Obtaining pre-alarm thresholds for deep-seated landslides using receiver operating characteristic convex hull analysis of slope kinematics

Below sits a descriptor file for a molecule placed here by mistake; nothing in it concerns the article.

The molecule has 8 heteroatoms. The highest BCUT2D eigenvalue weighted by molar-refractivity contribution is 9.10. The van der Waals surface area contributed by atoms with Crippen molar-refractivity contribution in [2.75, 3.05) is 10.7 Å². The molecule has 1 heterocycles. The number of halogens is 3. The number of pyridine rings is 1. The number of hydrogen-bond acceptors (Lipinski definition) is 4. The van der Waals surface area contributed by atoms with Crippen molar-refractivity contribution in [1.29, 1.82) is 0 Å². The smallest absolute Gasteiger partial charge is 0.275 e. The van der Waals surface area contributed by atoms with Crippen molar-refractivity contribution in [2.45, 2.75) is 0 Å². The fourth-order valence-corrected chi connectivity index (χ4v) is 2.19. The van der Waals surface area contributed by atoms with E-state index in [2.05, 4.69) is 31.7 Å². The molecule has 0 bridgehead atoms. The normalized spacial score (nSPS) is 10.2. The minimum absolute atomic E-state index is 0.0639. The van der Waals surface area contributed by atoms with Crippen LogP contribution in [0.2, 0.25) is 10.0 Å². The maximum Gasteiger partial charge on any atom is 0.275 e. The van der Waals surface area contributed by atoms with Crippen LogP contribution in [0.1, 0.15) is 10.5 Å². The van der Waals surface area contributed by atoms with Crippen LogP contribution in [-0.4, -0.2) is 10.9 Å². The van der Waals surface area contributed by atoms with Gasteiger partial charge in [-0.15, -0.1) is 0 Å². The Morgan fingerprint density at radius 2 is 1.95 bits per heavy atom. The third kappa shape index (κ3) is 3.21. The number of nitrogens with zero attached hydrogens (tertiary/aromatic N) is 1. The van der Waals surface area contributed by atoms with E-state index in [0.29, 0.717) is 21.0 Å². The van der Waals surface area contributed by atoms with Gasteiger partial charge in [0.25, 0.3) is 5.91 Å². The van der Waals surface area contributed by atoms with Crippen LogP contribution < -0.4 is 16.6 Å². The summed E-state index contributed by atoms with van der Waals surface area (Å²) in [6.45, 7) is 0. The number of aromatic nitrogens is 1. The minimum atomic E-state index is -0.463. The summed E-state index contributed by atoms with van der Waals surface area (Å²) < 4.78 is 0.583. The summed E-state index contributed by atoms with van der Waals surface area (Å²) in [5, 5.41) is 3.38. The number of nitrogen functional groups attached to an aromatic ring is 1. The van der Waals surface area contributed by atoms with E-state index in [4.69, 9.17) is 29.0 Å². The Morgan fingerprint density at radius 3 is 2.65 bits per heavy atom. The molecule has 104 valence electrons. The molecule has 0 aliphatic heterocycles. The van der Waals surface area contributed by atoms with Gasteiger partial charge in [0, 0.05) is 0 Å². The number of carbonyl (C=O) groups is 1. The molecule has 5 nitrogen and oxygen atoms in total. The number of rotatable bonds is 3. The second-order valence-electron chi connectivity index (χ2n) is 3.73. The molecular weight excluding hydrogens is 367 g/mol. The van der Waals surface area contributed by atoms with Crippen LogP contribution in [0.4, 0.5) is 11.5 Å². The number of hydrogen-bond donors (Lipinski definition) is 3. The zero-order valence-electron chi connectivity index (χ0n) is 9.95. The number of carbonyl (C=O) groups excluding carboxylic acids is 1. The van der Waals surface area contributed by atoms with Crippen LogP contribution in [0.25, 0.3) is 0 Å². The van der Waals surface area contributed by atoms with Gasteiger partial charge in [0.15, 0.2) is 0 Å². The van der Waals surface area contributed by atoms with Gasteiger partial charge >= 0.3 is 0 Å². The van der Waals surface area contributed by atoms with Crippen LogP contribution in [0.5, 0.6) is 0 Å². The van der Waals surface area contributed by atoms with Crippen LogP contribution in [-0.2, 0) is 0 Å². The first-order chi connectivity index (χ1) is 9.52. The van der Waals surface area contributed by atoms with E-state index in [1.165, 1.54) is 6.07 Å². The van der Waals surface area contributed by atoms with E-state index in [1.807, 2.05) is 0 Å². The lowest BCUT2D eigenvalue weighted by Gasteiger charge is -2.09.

Early warning systems for deep-seated landslides are recommended to have three levels; ordinary, pre-alarm, and alarm. Defining landslide kinematics threshold values for each level is difficult due to the large variability of geological and meteorological conditions of each site, coupled with the social implications of false and missed alerts. Although historical pre-failure values of velocity and acceleration may be used as thresholds for the alarm level, thresholds for pre-alarm level are indefinite since it is based only on the seasonal oscillations of the landslide displacement. To create a systematic and robust method of defining pre-alarm threshold values based on historical values of displacement, we evaluate the performance of four different landslide kinematic thresholds namely, displacement, average velocity, spline computed velocity, and spline computed acceleration, in predicting landslide acceleration using receiver operating characteristic convex hull analysis. We select the optimal parameter depending on the cost of false and missed alerts. We use the ground data of the 50 identified deep-seated landslide risk sites of the Philippine Institute of Volcanology and Seismology - Dynaslope Project to evaluate the performance of these parameters. We found that the spline computed quantities provide the optimal parameter for majority of the displacement data. The obtained threshold values were consistent in order of magnitude demonstrating the robustness of the method. In future studies, other external landslide triggering factors may be included in the selection process.
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